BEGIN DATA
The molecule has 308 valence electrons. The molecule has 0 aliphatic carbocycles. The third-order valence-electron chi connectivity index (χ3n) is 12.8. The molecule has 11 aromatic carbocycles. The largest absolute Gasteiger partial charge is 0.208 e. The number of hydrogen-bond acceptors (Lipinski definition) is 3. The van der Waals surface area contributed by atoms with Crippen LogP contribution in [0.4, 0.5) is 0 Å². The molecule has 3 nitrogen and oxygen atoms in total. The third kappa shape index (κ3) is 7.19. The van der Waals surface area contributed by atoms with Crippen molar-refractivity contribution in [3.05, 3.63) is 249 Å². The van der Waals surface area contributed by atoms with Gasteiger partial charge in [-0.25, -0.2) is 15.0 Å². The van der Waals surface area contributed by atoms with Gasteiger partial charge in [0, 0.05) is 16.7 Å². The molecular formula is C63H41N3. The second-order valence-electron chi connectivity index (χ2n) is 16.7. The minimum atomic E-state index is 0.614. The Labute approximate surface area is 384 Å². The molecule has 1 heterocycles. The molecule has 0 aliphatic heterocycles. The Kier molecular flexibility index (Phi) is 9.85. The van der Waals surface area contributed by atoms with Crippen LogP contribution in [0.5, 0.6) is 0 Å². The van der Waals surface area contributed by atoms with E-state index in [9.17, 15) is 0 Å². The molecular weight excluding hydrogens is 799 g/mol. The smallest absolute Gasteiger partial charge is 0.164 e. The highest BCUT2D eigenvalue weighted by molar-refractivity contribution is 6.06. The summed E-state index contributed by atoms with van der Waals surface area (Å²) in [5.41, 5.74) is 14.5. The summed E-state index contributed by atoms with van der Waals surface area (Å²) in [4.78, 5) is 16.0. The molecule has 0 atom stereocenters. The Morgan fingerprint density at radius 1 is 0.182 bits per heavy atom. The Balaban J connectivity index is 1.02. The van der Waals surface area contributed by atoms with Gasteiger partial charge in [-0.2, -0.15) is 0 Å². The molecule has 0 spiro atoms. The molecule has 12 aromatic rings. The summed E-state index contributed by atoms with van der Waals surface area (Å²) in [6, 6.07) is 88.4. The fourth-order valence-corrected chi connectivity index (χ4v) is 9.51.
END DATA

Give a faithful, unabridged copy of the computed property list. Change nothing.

The molecule has 308 valence electrons. The molecule has 0 aliphatic carbocycles. The third-order valence-electron chi connectivity index (χ3n) is 12.8. The molecule has 11 aromatic carbocycles. The largest absolute Gasteiger partial charge is 0.208 e. The number of hydrogen-bond acceptors (Lipinski definition) is 3. The van der Waals surface area contributed by atoms with Crippen LogP contribution in [0.4, 0.5) is 0 Å². The molecule has 3 nitrogen and oxygen atoms in total. The third kappa shape index (κ3) is 7.19. The van der Waals surface area contributed by atoms with Crippen molar-refractivity contribution in [3.05, 3.63) is 249 Å². The van der Waals surface area contributed by atoms with Gasteiger partial charge in [-0.25, -0.2) is 15.0 Å². The van der Waals surface area contributed by atoms with Gasteiger partial charge in [0, 0.05) is 16.7 Å². The molecular formula is C63H41N3. The second-order valence-electron chi connectivity index (χ2n) is 16.7. The minimum atomic E-state index is 0.614. The Labute approximate surface area is 384 Å². The molecule has 1 heterocycles. The molecule has 0 aliphatic heterocycles. The Kier molecular flexibility index (Phi) is 9.85. The van der Waals surface area contributed by atoms with Crippen LogP contribution in [0.5, 0.6) is 0 Å². The van der Waals surface area contributed by atoms with E-state index in [9.17, 15) is 0 Å². The molecular weight excluding hydrogens is 799 g/mol. The smallest absolute Gasteiger partial charge is 0.164 e. The highest BCUT2D eigenvalue weighted by molar-refractivity contribution is 6.06. The summed E-state index contributed by atoms with van der Waals surface area (Å²) in [5.41, 5.74) is 14.5. The summed E-state index contributed by atoms with van der Waals surface area (Å²) in [4.78, 5) is 16.0. The molecule has 0 atom stereocenters. The Morgan fingerprint density at radius 1 is 0.182 bits per heavy atom. The Balaban J connectivity index is 1.02. The van der Waals surface area contributed by atoms with Gasteiger partial charge in [-0.2, -0.15) is 0 Å². The molecule has 0 spiro atoms. The molecule has 12 aromatic rings. The summed E-state index contributed by atoms with van der Waals surface area (Å²) in [6, 6.07) is 88.4. The fourth-order valence-corrected chi connectivity index (χ4v) is 9.51.